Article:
As long as there is new money, there will be belly laughs to spare at the expense of Molire's Monsieur Jourdain, the title character in The Bourgeois Gentilhomme. Like Ralph Cramden with a winning lottery ticket in his hand, Jourdain's enduring comic escapades as the wannabe gentleman give some much-needed insight into that elusive French sense of humor that baffled the world for centuries, even before Jerry Lewis.
No one born after the French Revolution could ever know what real happiness was, according to Maupassant. Theatreworks offers the next best thing, chartering a time trip back to the era of Louis XIV. The play -- a command composition from the king, who wanted an entertainment featuring dance, music and theater -- is part celebration of the Baroque arts, part satirical revenge on an underappreciative group of visiting Turks and the very smallest part plot -- the barest bones of a story to serve as an excuse for the extended shenanigans set to the music of Jean-Baptiste Lully.
The story, in a fancy roasted nutshell, is concerned with Jourdain's efforts to use his new financial success to emulate "the people of quality." Molire lampoons the upwardly-mobile middle class of his day, thrusting his hero into a sequence of scenes with experts in music, dance, fencing, philosophy and fashion. Each subsequent master is another opportunity for Jourdain to parry his comic foolery against the cultural artistry of his tutors and guests. The semblance of a plot creeps in when his daughter wants to marry a man Jourdain believes is socially inferior, setting up a second act full of more song and dance in the guise of Turkish royalty as Jourdain's son-in-law-to-be assumes the role of the son of the Sultan.
Theatreworks brings the play to UCCS fresh from a stint in New York, where they collaborated on a production with the New York Baroque Dance Society and the Concert Royal. The polished ensemble cast is joined by a new troupe of dancers and a chorus of singers from Palmer High School. Though billed as a mere "glimpse" of the New York production, the performance is feast for the eyes and ears, an authentic celebratory immersion in a world that thought of itself as living and breathing culture.
The early scenes are carried by stirring singing from Connie Heidenreich and graceful dancing from Jennifer Cardinal, Ricardo Guy and Stephanie Herman. The 16-member chorus from Palmer High School maintains the high standards that set up their performance as singing Turks with impressive comic instincts. The onstage ambience is maintained by a four-piece orchestra, featuring bassoon, double recorders and harpsichord, subtly warming the audience to the incidental music.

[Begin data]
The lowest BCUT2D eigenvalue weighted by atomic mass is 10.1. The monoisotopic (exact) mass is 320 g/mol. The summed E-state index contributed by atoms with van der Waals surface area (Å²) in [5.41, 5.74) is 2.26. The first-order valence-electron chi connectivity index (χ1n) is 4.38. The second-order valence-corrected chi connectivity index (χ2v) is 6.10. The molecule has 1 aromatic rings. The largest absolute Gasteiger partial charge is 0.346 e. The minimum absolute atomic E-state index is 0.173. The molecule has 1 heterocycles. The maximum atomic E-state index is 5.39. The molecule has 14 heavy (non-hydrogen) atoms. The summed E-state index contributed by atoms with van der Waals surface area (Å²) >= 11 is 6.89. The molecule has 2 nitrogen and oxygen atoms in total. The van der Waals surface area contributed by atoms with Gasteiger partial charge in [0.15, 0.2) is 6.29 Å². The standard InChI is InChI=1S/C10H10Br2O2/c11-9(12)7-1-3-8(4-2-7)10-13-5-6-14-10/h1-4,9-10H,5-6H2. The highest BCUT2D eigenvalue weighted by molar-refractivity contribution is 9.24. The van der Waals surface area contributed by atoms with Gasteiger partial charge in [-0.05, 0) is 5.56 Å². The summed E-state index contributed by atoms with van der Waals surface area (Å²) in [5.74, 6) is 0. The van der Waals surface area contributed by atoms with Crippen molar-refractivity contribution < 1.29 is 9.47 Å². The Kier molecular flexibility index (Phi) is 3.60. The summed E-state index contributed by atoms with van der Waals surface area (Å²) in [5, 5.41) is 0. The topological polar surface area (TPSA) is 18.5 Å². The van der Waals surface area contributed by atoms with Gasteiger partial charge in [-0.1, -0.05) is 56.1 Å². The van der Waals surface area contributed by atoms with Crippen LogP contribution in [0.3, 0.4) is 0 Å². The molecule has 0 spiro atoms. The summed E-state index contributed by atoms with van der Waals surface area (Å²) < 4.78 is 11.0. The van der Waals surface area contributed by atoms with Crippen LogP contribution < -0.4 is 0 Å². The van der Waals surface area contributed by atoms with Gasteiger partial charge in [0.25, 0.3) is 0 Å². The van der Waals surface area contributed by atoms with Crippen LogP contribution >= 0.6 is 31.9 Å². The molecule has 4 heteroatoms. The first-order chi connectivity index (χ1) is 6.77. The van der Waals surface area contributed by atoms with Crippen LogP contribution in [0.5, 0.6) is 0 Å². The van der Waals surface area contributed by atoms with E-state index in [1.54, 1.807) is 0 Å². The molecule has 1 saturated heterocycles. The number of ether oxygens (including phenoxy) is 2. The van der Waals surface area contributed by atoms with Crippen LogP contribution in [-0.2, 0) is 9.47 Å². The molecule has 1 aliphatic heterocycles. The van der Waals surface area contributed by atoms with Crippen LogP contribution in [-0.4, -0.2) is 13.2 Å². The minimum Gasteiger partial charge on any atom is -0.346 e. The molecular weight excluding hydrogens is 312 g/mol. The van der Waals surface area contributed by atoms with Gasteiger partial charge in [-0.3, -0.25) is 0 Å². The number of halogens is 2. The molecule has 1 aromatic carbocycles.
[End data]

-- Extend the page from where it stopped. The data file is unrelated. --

Christopher Lowell leads the cast as Jourdain, the perpetual punch line at the hands of the snickering ensemble. Lowell works overtime to keep up with the endless onslaught of physical comedy, rising to the challenge of playing the fall guy without reducing himself to mere clownery. Lowell's Jourdain is pure buffoon, but he maintains the necessary shred of nave dignity that allows the audience to remain affably in his corner.
Other notable performances include James Childress, mugger extraordinaire, as Cleonte, the would-be son-in-law. Childress spends the better part of the second act disguised as the son of the Sultan, unleashing gorganizing glares to cut through the language barrier. Michael Preston is a drill sergeant of a fencing master and Bob Pinney is even more incendiary as the philosophy teacher.
The real standouts in this production, however, are the designers. In particular, scenic designer Charles Berendt turned Jourdain's affluent French home into a stunning recreation of Baroque elegance, complete with four layers of depth on the stage, beautiful faux marble columns leading to the wings, and an understated checkered floor pattern with an elaborate emblem inlaid at its center. Berendt transforms Dwire Hall into the enviable epitome of the class for cash Jordain is seeking, inviting the audience to indulge in the whimisical fantasy.